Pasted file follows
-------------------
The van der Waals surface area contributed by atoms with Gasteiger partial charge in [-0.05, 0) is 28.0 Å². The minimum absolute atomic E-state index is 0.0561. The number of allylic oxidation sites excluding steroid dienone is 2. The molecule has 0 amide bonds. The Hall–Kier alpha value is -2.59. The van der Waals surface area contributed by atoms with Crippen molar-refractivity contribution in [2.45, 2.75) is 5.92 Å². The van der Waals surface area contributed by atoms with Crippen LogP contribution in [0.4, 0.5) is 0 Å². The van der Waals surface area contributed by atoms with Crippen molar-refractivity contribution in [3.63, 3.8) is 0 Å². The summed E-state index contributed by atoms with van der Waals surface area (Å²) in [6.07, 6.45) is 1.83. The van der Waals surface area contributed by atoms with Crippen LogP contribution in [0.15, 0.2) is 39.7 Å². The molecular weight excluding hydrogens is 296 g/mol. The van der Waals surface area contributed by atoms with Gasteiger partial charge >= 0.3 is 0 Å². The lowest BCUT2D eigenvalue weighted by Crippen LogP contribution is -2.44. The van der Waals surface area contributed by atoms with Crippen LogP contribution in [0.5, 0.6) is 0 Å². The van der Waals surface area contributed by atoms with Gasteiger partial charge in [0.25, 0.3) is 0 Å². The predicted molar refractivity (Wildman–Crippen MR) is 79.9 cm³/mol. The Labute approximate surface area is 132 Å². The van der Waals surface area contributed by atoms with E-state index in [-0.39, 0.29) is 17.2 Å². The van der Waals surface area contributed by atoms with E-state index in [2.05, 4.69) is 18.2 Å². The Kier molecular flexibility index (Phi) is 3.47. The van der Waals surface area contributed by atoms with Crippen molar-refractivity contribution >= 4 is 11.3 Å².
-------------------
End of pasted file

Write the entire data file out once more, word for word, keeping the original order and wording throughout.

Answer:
The van der Waals surface area contributed by atoms with Gasteiger partial charge in [-0.05, 0) is 28.0 Å². The minimum absolute atomic E-state index is 0.0561. The number of allylic oxidation sites excluding steroid dienone is 2. The molecule has 0 amide bonds. The Hall–Kier alpha value is -2.59. The van der Waals surface area contributed by atoms with Crippen molar-refractivity contribution in [2.45, 2.75) is 5.92 Å². The van der Waals surface area contributed by atoms with Crippen LogP contribution in [0.4, 0.5) is 0 Å². The van der Waals surface area contributed by atoms with Crippen molar-refractivity contribution in [3.63, 3.8) is 0 Å². The summed E-state index contributed by atoms with van der Waals surface area (Å²) in [6.07, 6.45) is 1.83. The van der Waals surface area contributed by atoms with Crippen LogP contribution in [0.15, 0.2) is 39.7 Å². The molecular weight excluding hydrogens is 296 g/mol. The van der Waals surface area contributed by atoms with Gasteiger partial charge >= 0.3 is 0 Å². The lowest BCUT2D eigenvalue weighted by Crippen LogP contribution is -2.44. The van der Waals surface area contributed by atoms with Crippen LogP contribution in [0.5, 0.6) is 0 Å². The van der Waals surface area contributed by atoms with Gasteiger partial charge in [0.25, 0.3) is 0 Å². The predicted molar refractivity (Wildman–Crippen MR) is 79.9 cm³/mol. The Labute approximate surface area is 132 Å². The van der Waals surface area contributed by atoms with E-state index in [-0.39, 0.29) is 17.2 Å². The van der Waals surface area contributed by atoms with E-state index in [2.05, 4.69) is 18.2 Å². The Kier molecular flexibility index (Phi) is 3.47. The van der Waals surface area contributed by atoms with Crippen molar-refractivity contribution >= 4 is 11.3 Å².